Half Of Earth's Trees Are Gone And Humans Are To Blame

Good news: There are way more trees on our planet than we thought. Bad news: Humans have eradicated half of Earth's trees.

Half Of Earth's Trees Are Gone And Humans Are To Blame
Olli Henze / CC BY ND 2.0

In a first-of-its-kind tree census, researchers have quantified the global tree population. There's good news and bad news. (Video via Pacheco / CC BY ND 2.0)

We'll start with the good news. According to the study, published in Nature, there are approximately 3.04 trillion trees on the planet — that's 3 trillion, 40 billion. (Video via AKAMAT / CC BY 3.0)

And that's good news, because as it turns out, we had vastly underestimated the number of trees on our planet. Using satellite data, scientists previously estimated there were only about 400 billion trees on the planet.

In other words, we used to think there were only about 61 trees for every one human on the planet; this census reveals there are actually about 422 trees for every one human. (Video via David Hepworth / CC BY 2.0)

But with the good news comes the bad. Researchers estimate humans are responsible for the loss of about 15.3 billion trees each year; that's nearly two-and-a-half times the number of people on the planet. (Video via Union of Concerned Scientists)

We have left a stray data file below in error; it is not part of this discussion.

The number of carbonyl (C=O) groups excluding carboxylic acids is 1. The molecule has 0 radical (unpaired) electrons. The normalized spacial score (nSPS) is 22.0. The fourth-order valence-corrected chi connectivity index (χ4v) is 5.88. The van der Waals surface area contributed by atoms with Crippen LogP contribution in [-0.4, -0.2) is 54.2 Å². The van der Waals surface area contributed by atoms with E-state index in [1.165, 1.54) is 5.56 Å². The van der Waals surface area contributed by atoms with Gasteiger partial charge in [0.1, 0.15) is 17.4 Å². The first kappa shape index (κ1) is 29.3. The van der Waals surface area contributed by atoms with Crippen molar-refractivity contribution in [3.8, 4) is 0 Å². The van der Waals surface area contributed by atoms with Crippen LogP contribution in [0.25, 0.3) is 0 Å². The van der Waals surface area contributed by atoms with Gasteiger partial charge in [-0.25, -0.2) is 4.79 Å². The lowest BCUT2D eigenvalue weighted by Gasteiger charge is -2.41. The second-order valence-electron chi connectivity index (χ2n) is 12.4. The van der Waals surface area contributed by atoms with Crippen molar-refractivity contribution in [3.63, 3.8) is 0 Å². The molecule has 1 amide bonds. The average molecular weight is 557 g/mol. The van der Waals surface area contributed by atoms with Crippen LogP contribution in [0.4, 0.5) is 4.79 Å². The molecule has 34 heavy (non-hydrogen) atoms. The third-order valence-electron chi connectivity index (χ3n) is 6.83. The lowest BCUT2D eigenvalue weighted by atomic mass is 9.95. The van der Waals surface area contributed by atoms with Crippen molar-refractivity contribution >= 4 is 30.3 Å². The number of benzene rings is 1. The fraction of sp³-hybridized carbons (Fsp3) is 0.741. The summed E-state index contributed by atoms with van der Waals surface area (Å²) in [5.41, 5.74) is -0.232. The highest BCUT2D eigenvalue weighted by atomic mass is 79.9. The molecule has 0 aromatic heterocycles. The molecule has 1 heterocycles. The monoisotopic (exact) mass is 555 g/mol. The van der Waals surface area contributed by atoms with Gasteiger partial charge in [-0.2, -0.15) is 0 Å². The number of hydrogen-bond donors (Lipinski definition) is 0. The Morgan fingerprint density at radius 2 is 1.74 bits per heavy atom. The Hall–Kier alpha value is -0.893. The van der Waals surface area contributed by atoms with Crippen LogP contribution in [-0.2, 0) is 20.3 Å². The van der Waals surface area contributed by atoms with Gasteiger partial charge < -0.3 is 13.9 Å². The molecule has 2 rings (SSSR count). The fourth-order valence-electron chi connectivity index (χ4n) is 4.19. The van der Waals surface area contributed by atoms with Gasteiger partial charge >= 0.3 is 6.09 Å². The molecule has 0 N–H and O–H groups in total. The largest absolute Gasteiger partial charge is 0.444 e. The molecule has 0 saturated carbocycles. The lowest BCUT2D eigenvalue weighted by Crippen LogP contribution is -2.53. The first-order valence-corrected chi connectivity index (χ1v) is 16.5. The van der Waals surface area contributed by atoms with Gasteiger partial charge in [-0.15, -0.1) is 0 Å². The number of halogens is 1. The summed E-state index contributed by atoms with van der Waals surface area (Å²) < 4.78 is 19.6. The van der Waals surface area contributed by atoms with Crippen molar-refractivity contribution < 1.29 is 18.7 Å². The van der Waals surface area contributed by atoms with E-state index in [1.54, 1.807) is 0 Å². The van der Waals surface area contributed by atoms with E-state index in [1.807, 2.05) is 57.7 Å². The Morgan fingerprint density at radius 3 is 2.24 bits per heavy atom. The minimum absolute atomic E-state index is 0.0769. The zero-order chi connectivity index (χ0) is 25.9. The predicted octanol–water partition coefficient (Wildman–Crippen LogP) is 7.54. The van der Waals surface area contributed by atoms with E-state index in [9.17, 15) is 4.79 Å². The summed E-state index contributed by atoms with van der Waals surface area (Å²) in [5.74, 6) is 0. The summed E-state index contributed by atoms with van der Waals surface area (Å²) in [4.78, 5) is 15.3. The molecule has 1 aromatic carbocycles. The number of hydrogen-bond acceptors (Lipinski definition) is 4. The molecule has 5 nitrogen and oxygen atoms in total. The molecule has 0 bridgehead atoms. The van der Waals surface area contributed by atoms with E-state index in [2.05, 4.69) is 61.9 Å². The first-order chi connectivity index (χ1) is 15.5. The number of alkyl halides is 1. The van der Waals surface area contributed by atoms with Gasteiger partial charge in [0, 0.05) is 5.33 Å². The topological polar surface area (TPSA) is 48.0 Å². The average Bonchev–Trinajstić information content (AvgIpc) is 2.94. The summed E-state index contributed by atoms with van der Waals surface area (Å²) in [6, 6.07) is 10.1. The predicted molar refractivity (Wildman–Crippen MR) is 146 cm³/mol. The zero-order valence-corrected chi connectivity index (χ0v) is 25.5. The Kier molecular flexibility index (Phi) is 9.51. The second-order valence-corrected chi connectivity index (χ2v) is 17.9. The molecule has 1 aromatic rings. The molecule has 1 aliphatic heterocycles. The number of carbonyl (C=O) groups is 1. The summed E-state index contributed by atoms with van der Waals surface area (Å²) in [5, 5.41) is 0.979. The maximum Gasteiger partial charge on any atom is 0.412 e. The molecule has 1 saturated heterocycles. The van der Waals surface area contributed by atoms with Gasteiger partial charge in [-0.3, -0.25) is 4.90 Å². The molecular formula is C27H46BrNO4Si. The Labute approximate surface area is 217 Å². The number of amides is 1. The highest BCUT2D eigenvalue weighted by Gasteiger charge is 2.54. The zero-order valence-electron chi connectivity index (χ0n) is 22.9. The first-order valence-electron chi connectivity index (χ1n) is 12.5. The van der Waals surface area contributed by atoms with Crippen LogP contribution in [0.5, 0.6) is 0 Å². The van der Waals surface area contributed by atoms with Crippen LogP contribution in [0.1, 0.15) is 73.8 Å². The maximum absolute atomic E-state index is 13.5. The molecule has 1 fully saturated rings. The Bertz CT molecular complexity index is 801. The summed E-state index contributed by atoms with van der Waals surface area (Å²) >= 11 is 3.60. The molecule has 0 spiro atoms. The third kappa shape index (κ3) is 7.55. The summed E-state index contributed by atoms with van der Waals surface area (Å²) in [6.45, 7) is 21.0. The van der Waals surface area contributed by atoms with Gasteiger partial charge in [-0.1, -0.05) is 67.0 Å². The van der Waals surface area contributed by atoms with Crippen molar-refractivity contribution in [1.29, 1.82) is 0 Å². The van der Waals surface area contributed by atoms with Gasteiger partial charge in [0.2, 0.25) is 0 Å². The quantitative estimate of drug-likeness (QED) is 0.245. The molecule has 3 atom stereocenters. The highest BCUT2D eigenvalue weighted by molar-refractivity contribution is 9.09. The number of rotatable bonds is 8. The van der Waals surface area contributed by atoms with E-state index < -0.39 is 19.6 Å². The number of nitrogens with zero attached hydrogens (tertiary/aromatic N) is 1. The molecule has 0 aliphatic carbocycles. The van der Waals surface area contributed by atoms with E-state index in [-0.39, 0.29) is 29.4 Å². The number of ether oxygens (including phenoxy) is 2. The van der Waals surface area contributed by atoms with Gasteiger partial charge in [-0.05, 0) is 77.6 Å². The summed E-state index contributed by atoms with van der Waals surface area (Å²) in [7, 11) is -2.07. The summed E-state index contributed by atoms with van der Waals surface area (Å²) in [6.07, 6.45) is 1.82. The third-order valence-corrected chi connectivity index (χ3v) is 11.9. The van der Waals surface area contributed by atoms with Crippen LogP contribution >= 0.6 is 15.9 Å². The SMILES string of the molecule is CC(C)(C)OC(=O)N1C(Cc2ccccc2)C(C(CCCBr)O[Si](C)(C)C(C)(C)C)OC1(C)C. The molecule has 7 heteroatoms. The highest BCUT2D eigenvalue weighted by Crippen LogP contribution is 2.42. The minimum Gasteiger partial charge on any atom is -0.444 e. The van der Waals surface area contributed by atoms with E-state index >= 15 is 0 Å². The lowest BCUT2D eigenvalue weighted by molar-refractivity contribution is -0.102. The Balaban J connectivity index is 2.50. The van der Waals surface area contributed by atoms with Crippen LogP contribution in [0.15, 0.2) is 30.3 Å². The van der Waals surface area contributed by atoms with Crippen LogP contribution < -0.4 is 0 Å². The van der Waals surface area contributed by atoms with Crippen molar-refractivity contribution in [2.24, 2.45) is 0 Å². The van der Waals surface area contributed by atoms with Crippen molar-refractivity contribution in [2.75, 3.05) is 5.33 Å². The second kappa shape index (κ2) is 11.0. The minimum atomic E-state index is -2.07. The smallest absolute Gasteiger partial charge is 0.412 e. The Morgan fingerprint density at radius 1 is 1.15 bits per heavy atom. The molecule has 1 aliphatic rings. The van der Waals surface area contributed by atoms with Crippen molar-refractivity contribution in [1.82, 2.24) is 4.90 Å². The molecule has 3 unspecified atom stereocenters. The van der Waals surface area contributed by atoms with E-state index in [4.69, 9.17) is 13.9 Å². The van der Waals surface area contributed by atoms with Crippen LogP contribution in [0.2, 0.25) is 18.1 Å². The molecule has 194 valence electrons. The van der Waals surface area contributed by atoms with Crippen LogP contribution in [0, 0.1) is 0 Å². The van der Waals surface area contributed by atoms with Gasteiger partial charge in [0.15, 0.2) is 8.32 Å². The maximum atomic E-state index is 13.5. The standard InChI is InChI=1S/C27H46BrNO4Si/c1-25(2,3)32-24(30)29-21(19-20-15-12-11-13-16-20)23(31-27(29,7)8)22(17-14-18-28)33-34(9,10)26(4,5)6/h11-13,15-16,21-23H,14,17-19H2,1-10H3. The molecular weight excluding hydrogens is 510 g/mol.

They also estimate, since the beginning of human civilization, we're responsible for the loss of more than 45 percent of the planet's trees. 

In other words, humans have eradicated almost half the world's trees. Which, as you might imagine, isn't too great.

In a U.S. Forest Service video Jennifer Karps explains, "Trees provide us with oxygen, trees cool our environment and help to deflect the urban heat island effect ... They also sequester carbon and they also purify the air by capturing air pollutants."

The study's lead researcher told The Guardian, "I didn’t expect human activity to come out as the strongest control on tree density ... It really highlights how big an impact humans are having on the Earth at a global scale."

Researchers say the study has prompted changes to tree-planting groups like the Billion Trees Campaign. And no, the campaign isn't deciding to shelve the project since there are so many more trees than we originally thought. Instead, "such projects [are] now looking to plant a trillion trees rather than a billion." (Video via The Nature Conservancy)

This video includes images from Olli Henze / CC BY ND 2.0 and Joshua Mayer / CC BY SA 2.0.